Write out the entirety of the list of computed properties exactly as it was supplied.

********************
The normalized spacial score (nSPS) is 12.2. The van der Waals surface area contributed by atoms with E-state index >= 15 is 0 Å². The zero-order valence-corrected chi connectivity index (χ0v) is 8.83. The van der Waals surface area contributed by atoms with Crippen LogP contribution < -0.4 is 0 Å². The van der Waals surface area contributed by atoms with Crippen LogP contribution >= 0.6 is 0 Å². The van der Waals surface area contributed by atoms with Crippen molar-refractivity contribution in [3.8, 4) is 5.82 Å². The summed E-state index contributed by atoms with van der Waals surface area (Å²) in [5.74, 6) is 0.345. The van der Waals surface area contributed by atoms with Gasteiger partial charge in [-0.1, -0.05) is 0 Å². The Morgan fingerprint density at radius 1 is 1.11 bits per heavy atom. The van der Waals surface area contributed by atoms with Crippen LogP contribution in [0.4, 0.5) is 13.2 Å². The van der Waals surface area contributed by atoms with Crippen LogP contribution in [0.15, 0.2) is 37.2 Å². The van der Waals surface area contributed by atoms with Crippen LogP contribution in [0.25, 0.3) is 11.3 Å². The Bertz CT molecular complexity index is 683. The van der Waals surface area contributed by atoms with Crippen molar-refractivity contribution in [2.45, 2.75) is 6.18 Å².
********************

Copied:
The normalized spacial score (nSPS) is 12.2. The van der Waals surface area contributed by atoms with E-state index >= 15 is 0 Å². The zero-order valence-corrected chi connectivity index (χ0v) is 8.83. The van der Waals surface area contributed by atoms with Crippen LogP contribution < -0.4 is 0 Å². The van der Waals surface area contributed by atoms with Crippen LogP contribution >= 0.6 is 0 Å². The van der Waals surface area contributed by atoms with Crippen molar-refractivity contribution in [3.8, 4) is 5.82 Å². The summed E-state index contributed by atoms with van der Waals surface area (Å²) in [5.74, 6) is 0.345. The van der Waals surface area contributed by atoms with Gasteiger partial charge in [-0.1, -0.05) is 0 Å². The Morgan fingerprint density at radius 1 is 1.11 bits per heavy atom. The van der Waals surface area contributed by atoms with Crippen LogP contribution in [0.4, 0.5) is 13.2 Å². The van der Waals surface area contributed by atoms with Crippen LogP contribution in [0.15, 0.2) is 37.2 Å². The van der Waals surface area contributed by atoms with Crippen LogP contribution in [0.25, 0.3) is 11.3 Å². The Bertz CT molecular complexity index is 683. The van der Waals surface area contributed by atoms with Crippen molar-refractivity contribution in [2.45, 2.75) is 6.18 Å².